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A can’t-mess-it-up checklist for your very first teaching interview.  

Congratulations. You have worked hard, worked long and are now a qualified teacher. Trouble is you now have your first interview and the daunting prospect of facing a panel including the head, deputy and governor.

Here are my top five tips for being prepared;

1) Know you weaknesses: every interview always asks you to discuss your weaknesses. Make sure you have something in mind that you can secretly turn into a strength e.g. “I am quite a perfectionist!” or “I am very passionate about my work and get frustrated when others don’t share that enthusiasm”. Another great strategy is to mention a weakness that you are already working to improve, e.g. “I find it hard to manage other staff and delegate which is why I have been studying an online course in people management” Harvard online courses are often free and offer some useful courses that you can study to extend your skill base.

2) Visualise your classroom: a classic question is to ask you what your classroom will look like. Do your research; know the weakness and areas of development for the school you are applying. For instance, at an interview for a school with a record of poor language and communication in pupils the first thing I mentioned in my interview was having a ‘conversation station’, somewhere children could sit and chat. Don’t forget to mention not just the learning space you have created, but how you and the children are interacting within it!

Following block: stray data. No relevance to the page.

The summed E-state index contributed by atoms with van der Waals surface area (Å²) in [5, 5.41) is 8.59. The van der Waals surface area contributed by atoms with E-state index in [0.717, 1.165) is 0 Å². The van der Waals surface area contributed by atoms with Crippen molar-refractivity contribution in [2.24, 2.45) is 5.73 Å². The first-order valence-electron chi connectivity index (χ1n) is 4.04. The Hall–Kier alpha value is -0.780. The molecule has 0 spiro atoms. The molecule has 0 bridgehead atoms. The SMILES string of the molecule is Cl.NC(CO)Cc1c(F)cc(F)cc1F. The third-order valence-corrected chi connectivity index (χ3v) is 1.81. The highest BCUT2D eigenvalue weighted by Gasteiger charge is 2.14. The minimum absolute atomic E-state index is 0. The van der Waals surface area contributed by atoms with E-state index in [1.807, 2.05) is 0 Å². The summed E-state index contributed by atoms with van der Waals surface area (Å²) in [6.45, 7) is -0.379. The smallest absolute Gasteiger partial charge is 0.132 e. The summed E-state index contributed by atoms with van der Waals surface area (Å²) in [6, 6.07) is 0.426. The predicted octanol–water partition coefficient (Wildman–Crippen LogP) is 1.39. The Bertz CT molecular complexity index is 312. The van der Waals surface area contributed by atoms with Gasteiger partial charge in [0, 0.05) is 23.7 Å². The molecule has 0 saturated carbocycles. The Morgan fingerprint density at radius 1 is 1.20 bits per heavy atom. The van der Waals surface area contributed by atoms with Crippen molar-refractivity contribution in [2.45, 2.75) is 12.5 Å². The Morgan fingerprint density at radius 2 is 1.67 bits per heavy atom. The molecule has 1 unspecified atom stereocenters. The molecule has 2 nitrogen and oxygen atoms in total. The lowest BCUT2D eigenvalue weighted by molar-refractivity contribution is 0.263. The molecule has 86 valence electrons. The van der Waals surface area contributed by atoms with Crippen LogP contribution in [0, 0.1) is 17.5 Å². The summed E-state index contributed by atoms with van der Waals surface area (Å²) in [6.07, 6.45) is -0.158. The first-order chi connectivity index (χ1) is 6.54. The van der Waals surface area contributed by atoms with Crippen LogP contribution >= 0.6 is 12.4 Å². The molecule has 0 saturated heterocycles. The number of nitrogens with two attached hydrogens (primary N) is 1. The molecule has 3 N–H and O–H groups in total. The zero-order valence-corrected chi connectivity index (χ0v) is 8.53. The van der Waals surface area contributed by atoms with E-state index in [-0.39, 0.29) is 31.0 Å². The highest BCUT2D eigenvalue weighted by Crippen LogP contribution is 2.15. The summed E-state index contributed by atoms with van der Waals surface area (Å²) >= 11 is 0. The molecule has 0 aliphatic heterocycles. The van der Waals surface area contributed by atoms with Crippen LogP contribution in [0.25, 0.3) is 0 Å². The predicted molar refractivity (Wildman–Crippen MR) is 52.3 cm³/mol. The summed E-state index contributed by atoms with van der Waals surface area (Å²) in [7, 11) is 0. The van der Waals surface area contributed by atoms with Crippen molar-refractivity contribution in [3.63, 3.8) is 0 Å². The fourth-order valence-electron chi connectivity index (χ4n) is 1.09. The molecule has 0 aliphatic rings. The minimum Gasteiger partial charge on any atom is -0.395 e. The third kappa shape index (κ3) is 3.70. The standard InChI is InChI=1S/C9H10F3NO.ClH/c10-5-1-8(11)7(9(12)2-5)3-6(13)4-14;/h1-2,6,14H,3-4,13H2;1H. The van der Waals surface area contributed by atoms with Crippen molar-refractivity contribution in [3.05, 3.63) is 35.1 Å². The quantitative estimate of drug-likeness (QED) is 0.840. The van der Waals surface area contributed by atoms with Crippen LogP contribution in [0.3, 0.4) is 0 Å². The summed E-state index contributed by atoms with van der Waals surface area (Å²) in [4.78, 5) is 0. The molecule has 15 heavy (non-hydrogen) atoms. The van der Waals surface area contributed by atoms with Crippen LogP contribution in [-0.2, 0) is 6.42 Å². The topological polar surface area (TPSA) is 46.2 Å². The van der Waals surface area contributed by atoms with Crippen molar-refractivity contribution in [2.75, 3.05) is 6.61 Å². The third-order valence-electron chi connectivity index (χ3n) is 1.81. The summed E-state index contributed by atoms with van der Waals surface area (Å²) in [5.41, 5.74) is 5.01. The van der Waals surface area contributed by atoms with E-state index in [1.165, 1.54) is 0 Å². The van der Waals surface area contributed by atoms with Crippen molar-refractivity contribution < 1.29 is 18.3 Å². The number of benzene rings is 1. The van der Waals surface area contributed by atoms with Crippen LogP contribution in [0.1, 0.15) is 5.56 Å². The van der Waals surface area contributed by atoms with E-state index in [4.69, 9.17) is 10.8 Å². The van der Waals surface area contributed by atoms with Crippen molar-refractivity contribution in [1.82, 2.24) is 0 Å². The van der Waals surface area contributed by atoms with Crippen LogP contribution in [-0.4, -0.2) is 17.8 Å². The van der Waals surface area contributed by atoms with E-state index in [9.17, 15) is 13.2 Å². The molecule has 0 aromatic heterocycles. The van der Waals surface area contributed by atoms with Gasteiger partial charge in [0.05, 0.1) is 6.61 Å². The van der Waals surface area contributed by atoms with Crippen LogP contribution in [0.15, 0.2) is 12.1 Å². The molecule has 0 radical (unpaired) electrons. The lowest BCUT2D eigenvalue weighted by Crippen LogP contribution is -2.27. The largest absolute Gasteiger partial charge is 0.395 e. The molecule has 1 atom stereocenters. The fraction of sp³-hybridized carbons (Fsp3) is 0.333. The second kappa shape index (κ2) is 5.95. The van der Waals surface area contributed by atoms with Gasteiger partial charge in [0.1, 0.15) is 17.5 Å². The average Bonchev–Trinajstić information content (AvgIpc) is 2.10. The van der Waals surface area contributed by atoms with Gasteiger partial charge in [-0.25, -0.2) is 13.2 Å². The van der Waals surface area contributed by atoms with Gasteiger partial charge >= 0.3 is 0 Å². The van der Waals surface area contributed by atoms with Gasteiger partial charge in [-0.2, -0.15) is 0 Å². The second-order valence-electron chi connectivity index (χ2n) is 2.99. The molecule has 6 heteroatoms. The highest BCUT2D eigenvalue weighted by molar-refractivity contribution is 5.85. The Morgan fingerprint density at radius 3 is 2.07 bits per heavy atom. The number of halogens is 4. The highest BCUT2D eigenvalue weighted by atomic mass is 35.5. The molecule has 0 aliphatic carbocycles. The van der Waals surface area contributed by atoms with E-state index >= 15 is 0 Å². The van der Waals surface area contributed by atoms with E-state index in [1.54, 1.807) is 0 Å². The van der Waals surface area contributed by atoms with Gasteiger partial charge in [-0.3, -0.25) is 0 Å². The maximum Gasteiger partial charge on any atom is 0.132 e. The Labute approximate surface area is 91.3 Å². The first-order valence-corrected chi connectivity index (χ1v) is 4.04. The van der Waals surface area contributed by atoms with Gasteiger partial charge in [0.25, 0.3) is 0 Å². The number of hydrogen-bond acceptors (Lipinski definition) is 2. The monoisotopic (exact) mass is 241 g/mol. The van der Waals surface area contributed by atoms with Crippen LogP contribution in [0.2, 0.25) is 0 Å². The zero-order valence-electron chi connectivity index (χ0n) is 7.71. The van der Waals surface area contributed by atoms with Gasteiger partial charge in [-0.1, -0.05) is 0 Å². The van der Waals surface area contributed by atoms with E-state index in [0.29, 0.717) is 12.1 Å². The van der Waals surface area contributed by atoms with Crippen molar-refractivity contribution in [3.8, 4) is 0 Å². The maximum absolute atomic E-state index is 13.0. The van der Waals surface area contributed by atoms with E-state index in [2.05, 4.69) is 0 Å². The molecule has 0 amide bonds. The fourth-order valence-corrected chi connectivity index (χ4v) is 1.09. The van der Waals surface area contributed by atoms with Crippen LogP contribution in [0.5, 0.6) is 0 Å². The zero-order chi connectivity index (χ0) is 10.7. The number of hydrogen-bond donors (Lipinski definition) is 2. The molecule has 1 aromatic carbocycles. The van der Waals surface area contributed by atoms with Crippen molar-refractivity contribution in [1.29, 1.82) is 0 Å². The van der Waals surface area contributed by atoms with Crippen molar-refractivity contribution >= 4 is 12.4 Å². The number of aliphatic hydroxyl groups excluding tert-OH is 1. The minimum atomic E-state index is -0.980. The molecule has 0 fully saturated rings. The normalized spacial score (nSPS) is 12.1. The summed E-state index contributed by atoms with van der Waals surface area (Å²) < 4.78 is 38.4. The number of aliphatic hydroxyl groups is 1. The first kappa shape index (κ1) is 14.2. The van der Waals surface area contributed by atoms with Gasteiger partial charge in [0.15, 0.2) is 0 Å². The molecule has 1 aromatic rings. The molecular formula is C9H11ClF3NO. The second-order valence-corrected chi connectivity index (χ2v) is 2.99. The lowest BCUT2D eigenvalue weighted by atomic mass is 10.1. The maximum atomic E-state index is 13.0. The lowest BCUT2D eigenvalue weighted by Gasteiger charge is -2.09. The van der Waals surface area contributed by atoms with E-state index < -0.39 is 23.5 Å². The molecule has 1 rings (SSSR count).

3) Read up on Safeguarding: if you don’t get a question on this during the interview I would actually raise it yourself at the end. This is such an important issue for all schools and they should be asking you about it. An example question might be how you would respond to an imagined scenario: remember report concerns directly to safeguarding manager, write down in child’s own words ASAP, don’t ask leading questions and don’t promise to keep anything a secret.

4) Think about why you want to be teacher: if you have gone to all the effort of training then I know you’re not in it for the money, but think ahead to how you can articulate this one, “erm, because I like kids and stuff” won’t impress!

5) Remember both ends of the spectrum: you are more than likely to be asked about inclusion and how you foster an inclusive environment. Think about inclusion of children and their parents and don’t forget Gifted and Talented! Teachers often talk about Special Needs children or current watchword PPG (children on Free School Meals) but forget about the other groups such as Gifted and Talented, or even inclusion of children with allergies. Inclusion means EVERYONE!

Good luck!


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